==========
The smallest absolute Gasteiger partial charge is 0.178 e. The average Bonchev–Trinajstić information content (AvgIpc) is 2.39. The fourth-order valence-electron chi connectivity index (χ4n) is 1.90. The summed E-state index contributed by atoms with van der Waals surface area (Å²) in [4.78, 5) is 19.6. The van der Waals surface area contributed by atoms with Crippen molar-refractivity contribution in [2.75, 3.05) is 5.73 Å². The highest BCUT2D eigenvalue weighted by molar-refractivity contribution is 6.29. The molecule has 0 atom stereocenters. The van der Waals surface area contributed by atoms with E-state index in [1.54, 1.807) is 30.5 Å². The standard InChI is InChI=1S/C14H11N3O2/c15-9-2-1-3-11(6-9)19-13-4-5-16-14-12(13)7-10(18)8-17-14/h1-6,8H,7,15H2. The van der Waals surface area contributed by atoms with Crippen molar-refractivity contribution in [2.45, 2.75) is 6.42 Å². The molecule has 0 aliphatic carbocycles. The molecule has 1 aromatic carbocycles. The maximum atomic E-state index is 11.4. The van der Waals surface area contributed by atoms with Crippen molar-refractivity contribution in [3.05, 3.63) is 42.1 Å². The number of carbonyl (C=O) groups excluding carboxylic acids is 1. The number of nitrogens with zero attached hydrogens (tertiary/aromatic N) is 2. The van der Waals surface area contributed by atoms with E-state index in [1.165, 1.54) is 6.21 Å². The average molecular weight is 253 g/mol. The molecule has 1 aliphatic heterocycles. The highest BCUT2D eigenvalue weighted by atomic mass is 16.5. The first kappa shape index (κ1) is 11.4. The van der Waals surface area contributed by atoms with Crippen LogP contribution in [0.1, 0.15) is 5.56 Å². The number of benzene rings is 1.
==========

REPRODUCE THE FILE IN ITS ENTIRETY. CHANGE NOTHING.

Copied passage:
The smallest absolute Gasteiger partial charge is 0.178 e. The average Bonchev–Trinajstić information content (AvgIpc) is 2.39. The fourth-order valence-electron chi connectivity index (χ4n) is 1.90. The summed E-state index contributed by atoms with van der Waals surface area (Å²) in [4.78, 5) is 19.6. The van der Waals surface area contributed by atoms with Crippen molar-refractivity contribution in [2.75, 3.05) is 5.73 Å². The highest BCUT2D eigenvalue weighted by molar-refractivity contribution is 6.29. The molecule has 0 atom stereocenters. The van der Waals surface area contributed by atoms with E-state index in [1.54, 1.807) is 30.5 Å². The standard InChI is InChI=1S/C14H11N3O2/c15-9-2-1-3-11(6-9)19-13-4-5-16-14-12(13)7-10(18)8-17-14/h1-6,8H,7,15H2. The van der Waals surface area contributed by atoms with Crippen molar-refractivity contribution in [2.45, 2.75) is 6.42 Å². The molecule has 0 aliphatic carbocycles. The molecule has 1 aromatic carbocycles. The maximum atomic E-state index is 11.4. The van der Waals surface area contributed by atoms with Crippen molar-refractivity contribution in [3.05, 3.63) is 42.1 Å². The number of carbonyl (C=O) groups excluding carboxylic acids is 1. The number of nitrogens with zero attached hydrogens (tertiary/aromatic N) is 2. The van der Waals surface area contributed by atoms with E-state index in [1.165, 1.54) is 6.21 Å². The average molecular weight is 253 g/mol. The molecule has 1 aliphatic heterocycles. The highest BCUT2D eigenvalue weighted by atomic mass is 16.5. The first kappa shape index (κ1) is 11.4. The van der Waals surface area contributed by atoms with Crippen LogP contribution in [0.1, 0.15) is 5.56 Å². The number of benzene rings is 1.